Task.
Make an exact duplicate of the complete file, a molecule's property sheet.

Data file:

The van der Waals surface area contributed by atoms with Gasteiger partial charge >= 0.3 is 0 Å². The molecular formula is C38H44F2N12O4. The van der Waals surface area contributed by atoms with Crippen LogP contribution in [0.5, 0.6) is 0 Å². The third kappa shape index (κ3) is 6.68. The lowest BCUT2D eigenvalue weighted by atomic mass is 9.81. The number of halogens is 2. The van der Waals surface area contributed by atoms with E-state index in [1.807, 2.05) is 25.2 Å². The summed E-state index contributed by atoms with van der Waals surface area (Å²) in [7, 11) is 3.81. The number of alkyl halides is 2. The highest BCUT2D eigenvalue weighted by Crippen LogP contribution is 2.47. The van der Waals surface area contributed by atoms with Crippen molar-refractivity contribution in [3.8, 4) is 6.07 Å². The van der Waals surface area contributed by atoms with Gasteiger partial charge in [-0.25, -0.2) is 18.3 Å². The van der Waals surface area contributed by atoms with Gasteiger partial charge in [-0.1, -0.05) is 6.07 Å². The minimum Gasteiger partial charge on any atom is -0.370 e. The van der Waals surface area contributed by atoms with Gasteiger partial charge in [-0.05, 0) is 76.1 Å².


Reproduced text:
The van der Waals surface area contributed by atoms with Gasteiger partial charge >= 0.3 is 0 Å². The molecular formula is C38H44F2N12O4. The van der Waals surface area contributed by atoms with Crippen LogP contribution in [0.5, 0.6) is 0 Å². The third kappa shape index (κ3) is 6.68. The lowest BCUT2D eigenvalue weighted by atomic mass is 9.81. The number of halogens is 2. The van der Waals surface area contributed by atoms with E-state index in [1.807, 2.05) is 25.2 Å². The summed E-state index contributed by atoms with van der Waals surface area (Å²) in [7, 11) is 3.81. The number of alkyl halides is 2. The highest BCUT2D eigenvalue weighted by Crippen LogP contribution is 2.47. The van der Waals surface area contributed by atoms with Crippen molar-refractivity contribution in [3.8, 4) is 6.07 Å². The van der Waals surface area contributed by atoms with Gasteiger partial charge in [-0.25, -0.2) is 18.3 Å². The van der Waals surface area contributed by atoms with Gasteiger partial charge in [-0.1, -0.05) is 6.07 Å². The minimum Gasteiger partial charge on any atom is -0.370 e. The van der Waals surface area contributed by atoms with Gasteiger partial charge in [-0.05, 0) is 76.1 Å².